I saw this show this weekend. It was called Pentecost and it had like 14 different spoken languages. A very interesting show about art, language, "backwards" Eastern Europe, "enlightened" Western Europe, and personal identity in regards to country of origin (and the origin itself of said country). Alot to take in and one criticism I have is that there was too much information in the script. It was all wonderful information and I think I would like to read the play sometime to try to get my mind around more of all that info. Conversely, the playwright had really done his research.
The Rockel was in town this weekend and accompanied me to the show. Actually, we ushered, which allowed us to see the show for free. There are not many better things than free theatre. The LeTrent was in the show and did a fine job -- as was to be expected. Following the show, The Rockel, The Hayworth, The Cathey, and The Nazi all went out on the town. After causing a small, yet quite absurdish scene at a local, upscale Italian restaurant, we moseyed down the block to the 42nd Street Oyster Bar: one of my favorite places downtown. Several hours later we thought that we had caused a big enough scene and stumbled out into the chilly night, each going their separate ways. Well, not each of us, cuz the Rockel was crashing here, but...you know what I mean.
If you like Monty Python, go here.
I found the absolute best article on Vegetarianism recently. It's a doozy, so if you're interested in reading it, I suggest setting aside a little bit of time. It's extremely well written and very insightful. Quotes follow:
"Broadly speaking, though, for many centuries the debate centered on three questions, each of which was reflected in Newton’s dietary choices and the objections raised to them: there was the religious question, concerning the implications of Scripture for human alimentation; there were medical questions about the effect of eating meat on human health and character; and there was a philosophical debate about the proper relationship between man and other animals. There was no distinct category you could call moral, because all of them were, as they remain, intensely moral. Vegetarianism has always been less about why you should eat plants than about why you shouldn’t eat animals. And so arguments about vegetarianism, by drawing attention to rights that we claim for ourselves but deny to other animals, inevitably involve basic questions about what it is to be human."
"One explanation of Pythagoreans’ vegetarianism was their adherence to a doctrine known as metempsychosis, or the transmigration of souls. If your soul, after death, could pass into the body of another animal species, vegetarianism was the only sure way to avoid cannibalism."
"[T]here was controversy about Adam and Eve’s dietary punishment. Some said that it was the labor of agriculture or cooking....Others, however, said that the punishment was the eating of meat. After the Fall, plants had become less nutritious, or the human body had become less able to extract nutriment from plants, and we were now metabolically obliged to kill animals and eat their flesh. Meat eating, then, was a permanent reminder of our sinfulness. Some commentators went further, saying that our fallen nature had given us a taste for blood, and that we could gauge the extent of our wickedness by our relish for the flesh of dead animals and by our willingness to make them suffer."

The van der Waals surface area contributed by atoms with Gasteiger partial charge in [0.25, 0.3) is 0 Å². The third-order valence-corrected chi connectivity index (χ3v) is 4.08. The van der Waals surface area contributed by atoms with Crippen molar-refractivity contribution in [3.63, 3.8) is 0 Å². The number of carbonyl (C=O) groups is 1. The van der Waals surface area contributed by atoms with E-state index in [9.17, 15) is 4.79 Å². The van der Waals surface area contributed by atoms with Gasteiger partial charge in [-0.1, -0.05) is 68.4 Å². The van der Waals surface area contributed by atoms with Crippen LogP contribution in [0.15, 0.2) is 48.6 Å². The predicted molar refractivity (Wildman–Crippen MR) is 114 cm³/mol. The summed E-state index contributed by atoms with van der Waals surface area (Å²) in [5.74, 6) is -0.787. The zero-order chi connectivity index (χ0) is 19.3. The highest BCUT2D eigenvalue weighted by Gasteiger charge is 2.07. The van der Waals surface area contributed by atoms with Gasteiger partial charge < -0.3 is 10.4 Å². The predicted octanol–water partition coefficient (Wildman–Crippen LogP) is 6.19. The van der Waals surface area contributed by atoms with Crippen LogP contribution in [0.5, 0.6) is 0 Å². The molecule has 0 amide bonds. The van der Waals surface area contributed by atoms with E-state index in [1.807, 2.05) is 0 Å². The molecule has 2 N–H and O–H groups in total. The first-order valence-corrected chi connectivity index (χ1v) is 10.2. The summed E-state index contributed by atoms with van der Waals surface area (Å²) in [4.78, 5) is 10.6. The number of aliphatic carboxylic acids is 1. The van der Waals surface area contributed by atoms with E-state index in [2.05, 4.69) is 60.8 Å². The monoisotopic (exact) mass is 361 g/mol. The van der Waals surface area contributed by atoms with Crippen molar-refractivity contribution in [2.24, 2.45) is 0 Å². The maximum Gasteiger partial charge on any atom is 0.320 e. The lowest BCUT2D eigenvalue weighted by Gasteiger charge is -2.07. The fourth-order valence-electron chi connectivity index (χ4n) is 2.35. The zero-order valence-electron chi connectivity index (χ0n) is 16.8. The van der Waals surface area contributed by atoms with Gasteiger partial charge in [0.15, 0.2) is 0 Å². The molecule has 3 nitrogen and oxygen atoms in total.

"Mahatma Gandhi, before reconverting to his original vegetarianism, briefly thought 'that meat eating was good, that it would make me strong and daring, and that, if the whole country took to meat eating, the English could be overcome.'"
"Descartes was at one extreme in insisting that animals were mere machines, no more capable of experiencing pain than a clock, yet even his followers had to come to terms with solid evidence that many people nonetheless felt moved by signs of animal pain. The Cartesians had a response: any such human reaction was itself just a mechanical reflex."
"Paul McCartney once said, 'If slaughterhouses had glass walls, everyone would be a vegetarian,' and it’s true that many of those who have little experience of what goes on in an abattoir are repulsed by any kind of firsthand knowledge, or even by reading vivid accounts."
"Why is it 'natural' not to know very much about 'nature'?"
"It has been estimated that forty per cent of global grain output is used to feed animals rather than people, and that half of this grain would be sufficient to eliminate world hunger if—and it’s not a small if—the political will could be found to insure equitable distribution."